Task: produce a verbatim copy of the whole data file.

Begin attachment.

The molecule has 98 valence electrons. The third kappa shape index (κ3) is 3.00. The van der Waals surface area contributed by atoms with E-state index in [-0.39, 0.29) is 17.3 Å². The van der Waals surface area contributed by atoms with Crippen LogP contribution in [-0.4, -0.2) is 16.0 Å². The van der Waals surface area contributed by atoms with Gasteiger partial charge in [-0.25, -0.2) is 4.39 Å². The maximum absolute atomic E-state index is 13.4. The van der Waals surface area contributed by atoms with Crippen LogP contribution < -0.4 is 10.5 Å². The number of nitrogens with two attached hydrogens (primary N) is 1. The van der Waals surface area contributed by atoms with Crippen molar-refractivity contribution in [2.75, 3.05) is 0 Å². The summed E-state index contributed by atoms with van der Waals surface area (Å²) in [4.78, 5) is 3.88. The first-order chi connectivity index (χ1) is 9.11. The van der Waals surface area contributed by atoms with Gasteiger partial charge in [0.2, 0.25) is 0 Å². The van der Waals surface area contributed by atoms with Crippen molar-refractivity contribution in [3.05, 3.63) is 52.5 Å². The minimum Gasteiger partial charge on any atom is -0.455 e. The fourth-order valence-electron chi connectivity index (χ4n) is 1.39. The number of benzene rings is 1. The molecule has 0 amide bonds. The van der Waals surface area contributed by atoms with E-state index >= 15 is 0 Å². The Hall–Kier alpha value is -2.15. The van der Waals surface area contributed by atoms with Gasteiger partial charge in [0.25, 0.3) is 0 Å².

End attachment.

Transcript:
The molecule has 98 valence electrons. The third kappa shape index (κ3) is 3.00. The van der Waals surface area contributed by atoms with E-state index in [-0.39, 0.29) is 17.3 Å². The van der Waals surface area contributed by atoms with Crippen LogP contribution in [-0.4, -0.2) is 16.0 Å². The van der Waals surface area contributed by atoms with Gasteiger partial charge in [-0.25, -0.2) is 4.39 Å². The maximum absolute atomic E-state index is 13.4. The van der Waals surface area contributed by atoms with Crippen LogP contribution < -0.4 is 10.5 Å². The number of nitrogens with two attached hydrogens (primary N) is 1. The van der Waals surface area contributed by atoms with Crippen molar-refractivity contribution in [2.75, 3.05) is 0 Å². The summed E-state index contributed by atoms with van der Waals surface area (Å²) in [4.78, 5) is 3.88. The first-order chi connectivity index (χ1) is 9.11. The van der Waals surface area contributed by atoms with Gasteiger partial charge in [0.2, 0.25) is 0 Å². The van der Waals surface area contributed by atoms with Crippen molar-refractivity contribution in [3.05, 3.63) is 52.5 Å². The minimum Gasteiger partial charge on any atom is -0.455 e. The fourth-order valence-electron chi connectivity index (χ4n) is 1.39. The number of benzene rings is 1. The molecule has 0 amide bonds. The van der Waals surface area contributed by atoms with E-state index >= 15 is 0 Å². The Hall–Kier alpha value is -2.15. The van der Waals surface area contributed by atoms with Gasteiger partial charge in [0.25, 0.3) is 0 Å².